Sara Nelson, International President of Association of Flight Attendants and Vice-Chair of ITF’s Aviation Section, said: “Aviation is all about bringing people together all around the globe. Our job and our agenda is to continue to make that possible. That means a living wage, a secure home, respect and safety on the job, with time to enjoy life for all of the people who make it possible for planes to fly. And it means doing our part to protect our earth with clean air, water and smooth jet streams. Transportation workers are united and organising with urgency to ensure sustainable aviation with good union jobs is our collective future.”
Notes to editors
A New Deal for Aviation lays out key steps for the aviation industry to ensure its long-term viability. Its central recommendations include:
- Formation of national aviation bodies that bring together industry stakeholders, including employers, governments and unions, to ensure a resilient and safe aviation service delivery chain.
- Introduction of robust operating standards for all aviation services as a condition of entry into the industry.
- Empowerment of airport authorities to coordinate and set standards for service provision at airports.
- Inclusion of provisions that safeguard sustainable employment and high safety standards into air service agreements that regulate the operation of air traffic between nations.
- Elimination of all forms of violence and harassment against aviation workers by implementing the provisions of mechanisms such as Montreal Protocol 14 and ILO Convention 190 into national law.
- Commitment to genuine carbon neutral growth beyond 2019 traffic levels.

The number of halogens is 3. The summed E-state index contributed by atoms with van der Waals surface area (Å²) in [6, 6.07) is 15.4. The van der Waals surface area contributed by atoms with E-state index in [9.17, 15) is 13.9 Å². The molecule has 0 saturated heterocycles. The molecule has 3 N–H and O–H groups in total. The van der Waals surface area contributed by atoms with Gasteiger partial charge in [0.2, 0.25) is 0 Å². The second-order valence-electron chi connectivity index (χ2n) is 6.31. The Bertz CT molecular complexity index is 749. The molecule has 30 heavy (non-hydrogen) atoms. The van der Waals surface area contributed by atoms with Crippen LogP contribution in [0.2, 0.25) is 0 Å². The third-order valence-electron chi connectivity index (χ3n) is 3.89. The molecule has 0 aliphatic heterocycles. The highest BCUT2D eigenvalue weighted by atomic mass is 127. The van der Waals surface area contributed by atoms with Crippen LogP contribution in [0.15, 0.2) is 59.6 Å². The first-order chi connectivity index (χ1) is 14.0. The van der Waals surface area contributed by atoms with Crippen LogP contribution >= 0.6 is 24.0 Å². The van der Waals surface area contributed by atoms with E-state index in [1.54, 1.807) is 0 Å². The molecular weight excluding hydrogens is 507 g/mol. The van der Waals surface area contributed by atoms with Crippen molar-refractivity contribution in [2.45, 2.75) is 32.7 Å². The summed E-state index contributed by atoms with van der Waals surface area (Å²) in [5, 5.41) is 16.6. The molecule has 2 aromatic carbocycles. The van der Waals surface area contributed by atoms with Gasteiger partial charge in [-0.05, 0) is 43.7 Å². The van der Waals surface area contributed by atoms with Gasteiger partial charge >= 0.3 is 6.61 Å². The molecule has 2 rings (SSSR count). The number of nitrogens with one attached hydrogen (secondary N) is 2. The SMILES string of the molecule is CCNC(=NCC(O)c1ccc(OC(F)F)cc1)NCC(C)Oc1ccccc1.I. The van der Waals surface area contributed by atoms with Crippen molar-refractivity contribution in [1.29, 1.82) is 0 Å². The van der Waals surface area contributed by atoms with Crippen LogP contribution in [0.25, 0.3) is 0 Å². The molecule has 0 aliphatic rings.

- Embedding aviation workers in decision making through Just Transition Committees at all levels to ensure the industry can retain the highly skilled and experienced workforce that will be crucial to identifying, developing and deploying sustainability initiatives.
- Inclusion of workers in decision-making related to the need, development and deployment of digital technologies that complement a highly skilled, safety-critical industry and maintain the human interaction that passengers rely on.
Aviation Union Member Full Survey results:
1. Do you think that the quality of jobs are declining in the aviation industry?
2. Do you feel that your job or role is respected by your employer?
Yes, I feel respected: 849
No, I don't feel respected: 2839
3. In whose interest does your employer act?
The company's workers: 487
The company's shareholders: 3201
4. Is your government doing a good or bad job managing the aviation industry?
My government is doing a good job: 790
My government is doing a bad job: 2898
5. Do you think that the industry would be better if workers were involved in decision making?
The International Transport Workers’ Federation (ITF) is a democratic, affiliate-led global federation of 670 trade unions in 147 countries, representing over 18 million workers in all transport sectors. The ITF passionately campaigns for transport workers’ rights, equality and justice.